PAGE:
by Klondike Kid
The Halibut - Alaska's Premier Saltwater Fishing Trophy
Pacific halibut Hippoglossus stenolepis can be found throughout most of the marine waters of Alaska. Halibut are the largest of all the flatfishes and are distributed along the continental shelf of the North Pacific from Southern California to Nome, Alaska and along the coasts of Japan and the Soviet Union. Halibut are demersal fish, being found on or near the bottom over mud, sand, or gravel banks. While halibut have been recorded at depths of 3,600 feet, most are caught at depths of 90 to 900 feet. Halibut generally are in deeper waters during the winter where they spawn at depths of 600 to 1,500 feet during the period from November through March. Following spawning, halibut begin to migrate to shallower coastal summer feeding areas.
As halibut can range in weight from a few pounds up to several hundred pounds, stout tackle is required. Tackle should include a 5-7 foot rod with a level wind reel capable of holding up to 300 yards of 30-80 pound test line. Anglers should use a one ounce or larger weight and size 4/0-12/0 hooks or large jigs. Halibut are very carnivorous feeders eating almost anything they can catch, making jigging near the bottom with jigs or hooks baited with octopus, salmon heads, or whole or cut herring the preferred fishing technique. The best time of day to fish for halibut is just before, during, and after slack tide. This is the easiest time to keep your tackle on or near the bottom which is the key to successful halibut fishing, so consult a tide book. The most productive time of year to fish for halibut is from June through September. Anglers fishing for halibut need a valid Alaska sport fishing license. Sport fishing for halibut is prohibited in Alaskan waters during the month of January. Anglers are presently allowed 2 halibut per day and 4 in possession. The minimum qualifying weight for the State Trophy Fish Certificate is 250 pounds.
Male halibut become sexually mature at approximately eight years old while females typically are not mature until age 12. A female can release from 1/2 to 4 million eggs depending on the size of the fish. After spawning, the eggs float near the bottom and hatch into larvae after approximately 15 days. These larvae are free floating and are subject to movements by deep ocean currents. As the larvae mature, they move higher in the water column where surface currents move them to shallower coastal waters. These currents generally carry the eggs and larvae in a northwesterly direction.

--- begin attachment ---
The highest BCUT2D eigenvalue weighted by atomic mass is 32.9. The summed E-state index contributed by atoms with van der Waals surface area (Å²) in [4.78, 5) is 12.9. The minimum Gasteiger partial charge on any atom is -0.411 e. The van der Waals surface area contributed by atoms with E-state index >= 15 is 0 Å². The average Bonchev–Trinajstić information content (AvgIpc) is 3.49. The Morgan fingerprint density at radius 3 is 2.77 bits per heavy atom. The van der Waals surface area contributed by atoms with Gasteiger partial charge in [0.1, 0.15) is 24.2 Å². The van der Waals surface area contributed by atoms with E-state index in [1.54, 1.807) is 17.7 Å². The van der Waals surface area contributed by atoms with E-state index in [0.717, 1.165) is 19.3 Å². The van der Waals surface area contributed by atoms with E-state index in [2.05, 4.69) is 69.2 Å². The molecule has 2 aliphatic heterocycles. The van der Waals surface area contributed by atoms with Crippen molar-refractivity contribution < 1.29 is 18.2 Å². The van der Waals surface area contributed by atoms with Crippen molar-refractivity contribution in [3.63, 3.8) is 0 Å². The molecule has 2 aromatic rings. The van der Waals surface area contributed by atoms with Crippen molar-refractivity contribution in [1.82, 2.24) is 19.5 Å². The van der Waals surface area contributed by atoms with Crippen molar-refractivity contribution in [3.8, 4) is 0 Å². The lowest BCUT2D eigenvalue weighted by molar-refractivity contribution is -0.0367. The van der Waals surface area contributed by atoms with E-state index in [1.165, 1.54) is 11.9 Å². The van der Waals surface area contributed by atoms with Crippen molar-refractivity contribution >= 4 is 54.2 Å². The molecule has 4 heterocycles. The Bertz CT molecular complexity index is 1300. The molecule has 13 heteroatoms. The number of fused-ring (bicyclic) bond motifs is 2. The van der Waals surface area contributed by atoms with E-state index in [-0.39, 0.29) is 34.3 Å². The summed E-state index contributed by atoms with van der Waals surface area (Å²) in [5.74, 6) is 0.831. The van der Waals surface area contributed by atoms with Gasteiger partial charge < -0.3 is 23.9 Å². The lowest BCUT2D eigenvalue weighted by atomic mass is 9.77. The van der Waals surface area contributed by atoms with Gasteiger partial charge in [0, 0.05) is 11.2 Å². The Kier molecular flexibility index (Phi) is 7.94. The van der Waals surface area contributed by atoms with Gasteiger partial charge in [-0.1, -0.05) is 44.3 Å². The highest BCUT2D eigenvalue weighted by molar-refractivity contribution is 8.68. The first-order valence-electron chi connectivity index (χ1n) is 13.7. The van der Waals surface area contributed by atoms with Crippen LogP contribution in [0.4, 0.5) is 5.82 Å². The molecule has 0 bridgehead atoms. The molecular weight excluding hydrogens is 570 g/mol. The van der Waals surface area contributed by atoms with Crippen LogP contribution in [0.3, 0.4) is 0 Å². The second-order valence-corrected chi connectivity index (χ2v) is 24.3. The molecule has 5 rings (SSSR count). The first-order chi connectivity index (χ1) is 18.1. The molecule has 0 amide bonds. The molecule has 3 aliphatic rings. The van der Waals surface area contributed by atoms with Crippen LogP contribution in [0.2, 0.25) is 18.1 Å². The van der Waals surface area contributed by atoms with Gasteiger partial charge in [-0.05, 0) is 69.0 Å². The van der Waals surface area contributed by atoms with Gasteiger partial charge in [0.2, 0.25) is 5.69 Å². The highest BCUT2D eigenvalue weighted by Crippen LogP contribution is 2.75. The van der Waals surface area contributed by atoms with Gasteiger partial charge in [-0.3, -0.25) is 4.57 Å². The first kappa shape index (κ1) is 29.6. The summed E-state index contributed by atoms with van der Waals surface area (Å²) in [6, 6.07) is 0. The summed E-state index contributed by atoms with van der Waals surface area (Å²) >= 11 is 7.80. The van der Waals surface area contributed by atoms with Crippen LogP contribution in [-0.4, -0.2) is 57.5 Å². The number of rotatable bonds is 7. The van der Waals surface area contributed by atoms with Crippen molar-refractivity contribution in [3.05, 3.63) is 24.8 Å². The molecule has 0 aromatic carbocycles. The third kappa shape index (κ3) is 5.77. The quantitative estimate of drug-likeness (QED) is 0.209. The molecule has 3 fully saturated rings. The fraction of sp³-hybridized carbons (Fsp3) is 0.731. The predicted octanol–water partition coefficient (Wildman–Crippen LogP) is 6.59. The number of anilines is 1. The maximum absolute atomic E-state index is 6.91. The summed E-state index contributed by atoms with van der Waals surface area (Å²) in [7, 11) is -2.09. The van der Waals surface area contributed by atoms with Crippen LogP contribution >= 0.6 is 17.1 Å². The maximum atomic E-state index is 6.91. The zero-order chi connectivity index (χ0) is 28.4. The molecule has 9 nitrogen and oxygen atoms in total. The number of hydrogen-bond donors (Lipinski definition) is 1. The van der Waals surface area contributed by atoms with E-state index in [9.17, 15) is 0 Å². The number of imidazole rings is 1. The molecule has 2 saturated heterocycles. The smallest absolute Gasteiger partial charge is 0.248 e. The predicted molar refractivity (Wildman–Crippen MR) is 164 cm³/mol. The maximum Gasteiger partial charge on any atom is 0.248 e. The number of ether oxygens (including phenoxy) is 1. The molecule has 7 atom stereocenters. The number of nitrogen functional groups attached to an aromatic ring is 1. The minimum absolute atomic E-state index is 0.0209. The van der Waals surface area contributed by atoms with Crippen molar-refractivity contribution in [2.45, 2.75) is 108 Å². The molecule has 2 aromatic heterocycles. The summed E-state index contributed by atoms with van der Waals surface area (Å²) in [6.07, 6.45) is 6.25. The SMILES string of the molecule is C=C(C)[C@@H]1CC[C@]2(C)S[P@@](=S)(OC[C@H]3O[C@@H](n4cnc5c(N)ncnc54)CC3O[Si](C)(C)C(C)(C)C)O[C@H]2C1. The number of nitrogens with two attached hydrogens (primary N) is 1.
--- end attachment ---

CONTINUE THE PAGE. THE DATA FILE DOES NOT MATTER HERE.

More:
Halibut larvae begin life in an upright position similar to other fish with an eye on each side of the head. However, when the larvae are approximately one inch long, they undergo an amazing transformation in which the left eye moves over the snout to the right side of the head and the pigmentation on the left side of the fish fades. The young halibut take on the features of adult fish approximately six months after hatching and settle to the bottom in shallow, nearshore areas. The halibut now have both eyes on the pigmented (olive to dark brown) side of the body while the underside of the fish is white.
During their first year of life, they feed on plankton. Young halibut (1-3 years old) feed on small shrimp-like organisms and small fish. As halibut increase in size, fish make up a larger part of the diet. Besides pollock, sablefish, cod, and rockfish, large halibut also eat octopus, herring, crabs, clams, and smaller halibut.
While halibut can live to be up to 40 years old, grow to over eight feet long, and weigh over 500 pounds, most halibut caught in the sport fishery will be 8-15 years old and weigh between 10 and 100 pounds. Female halibut live longer and grow faster and larger than do males. Few males exceed 80 pounds and generally all halibut over 100 pounds are females. The oldest halibut on record was a 42 year old female while the oldest male observed was 27 years old. The age of halibut is determined by a bony structure in the inner ear called an otolith. As the fish grows, annual growth rings are formed on the otolith, similar to rings on a tree.
Halibut typically move to deeper waters as they grow older. Besides the seasonal movement from deeper waters in the winter to shallower waters in the summer, halibut may also undergo intensive geographic migrations. Halibut tagged in the Bering Sea have been caught as far south as the coast of Oregon, a migration of over 2,000 miles. This migration is generally in an easterly and southerly direction, counter balancing the northeasterly drift of the eggs and larvae.
References: Alaska Department of Fish & Game
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